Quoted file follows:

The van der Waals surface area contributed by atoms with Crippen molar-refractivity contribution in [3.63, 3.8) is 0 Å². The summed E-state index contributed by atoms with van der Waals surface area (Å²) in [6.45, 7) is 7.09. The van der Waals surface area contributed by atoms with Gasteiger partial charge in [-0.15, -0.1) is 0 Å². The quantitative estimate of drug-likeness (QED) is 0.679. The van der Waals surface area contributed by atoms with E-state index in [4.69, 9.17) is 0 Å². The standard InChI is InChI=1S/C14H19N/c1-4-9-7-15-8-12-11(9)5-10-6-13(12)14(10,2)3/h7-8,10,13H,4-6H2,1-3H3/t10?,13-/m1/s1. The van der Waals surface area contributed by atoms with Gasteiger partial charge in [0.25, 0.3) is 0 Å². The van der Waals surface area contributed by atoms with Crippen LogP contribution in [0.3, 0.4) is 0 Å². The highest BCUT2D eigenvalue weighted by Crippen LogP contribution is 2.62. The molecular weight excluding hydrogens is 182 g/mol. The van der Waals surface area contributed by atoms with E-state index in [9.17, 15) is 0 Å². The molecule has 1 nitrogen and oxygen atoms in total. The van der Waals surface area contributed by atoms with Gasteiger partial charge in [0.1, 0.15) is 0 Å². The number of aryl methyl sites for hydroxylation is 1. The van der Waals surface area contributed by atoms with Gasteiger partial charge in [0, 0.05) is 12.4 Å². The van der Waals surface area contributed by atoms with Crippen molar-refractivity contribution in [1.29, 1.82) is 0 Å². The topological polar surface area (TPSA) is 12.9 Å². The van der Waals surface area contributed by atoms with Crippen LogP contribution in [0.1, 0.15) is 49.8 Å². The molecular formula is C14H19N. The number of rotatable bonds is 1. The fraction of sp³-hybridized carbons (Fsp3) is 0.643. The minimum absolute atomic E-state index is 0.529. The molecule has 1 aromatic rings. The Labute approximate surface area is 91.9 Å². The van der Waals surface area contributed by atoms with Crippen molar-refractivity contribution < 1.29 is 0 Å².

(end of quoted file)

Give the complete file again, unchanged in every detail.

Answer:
The van der Waals surface area contributed by atoms with Crippen molar-refractivity contribution in [3.63, 3.8) is 0 Å². The summed E-state index contributed by atoms with van der Waals surface area (Å²) in [6.45, 7) is 7.09. The van der Waals surface area contributed by atoms with Gasteiger partial charge in [-0.15, -0.1) is 0 Å². The quantitative estimate of drug-likeness (QED) is 0.679. The van der Waals surface area contributed by atoms with E-state index in [4.69, 9.17) is 0 Å². The standard InChI is InChI=1S/C14H19N/c1-4-9-7-15-8-12-11(9)5-10-6-13(12)14(10,2)3/h7-8,10,13H,4-6H2,1-3H3/t10?,13-/m1/s1. The van der Waals surface area contributed by atoms with Gasteiger partial charge in [0.25, 0.3) is 0 Å². The van der Waals surface area contributed by atoms with Crippen LogP contribution in [0.3, 0.4) is 0 Å². The highest BCUT2D eigenvalue weighted by Crippen LogP contribution is 2.62. The molecular weight excluding hydrogens is 182 g/mol. The van der Waals surface area contributed by atoms with E-state index in [9.17, 15) is 0 Å². The molecule has 1 nitrogen and oxygen atoms in total. The van der Waals surface area contributed by atoms with Gasteiger partial charge in [0.1, 0.15) is 0 Å². The number of aryl methyl sites for hydroxylation is 1. The van der Waals surface area contributed by atoms with Gasteiger partial charge in [0, 0.05) is 12.4 Å². The van der Waals surface area contributed by atoms with Crippen molar-refractivity contribution in [1.29, 1.82) is 0 Å². The topological polar surface area (TPSA) is 12.9 Å². The van der Waals surface area contributed by atoms with Crippen LogP contribution in [0.1, 0.15) is 49.8 Å². The molecular formula is C14H19N. The number of rotatable bonds is 1. The fraction of sp³-hybridized carbons (Fsp3) is 0.643. The minimum absolute atomic E-state index is 0.529. The molecule has 1 aromatic rings. The Labute approximate surface area is 91.9 Å². The van der Waals surface area contributed by atoms with Crippen molar-refractivity contribution < 1.29 is 0 Å².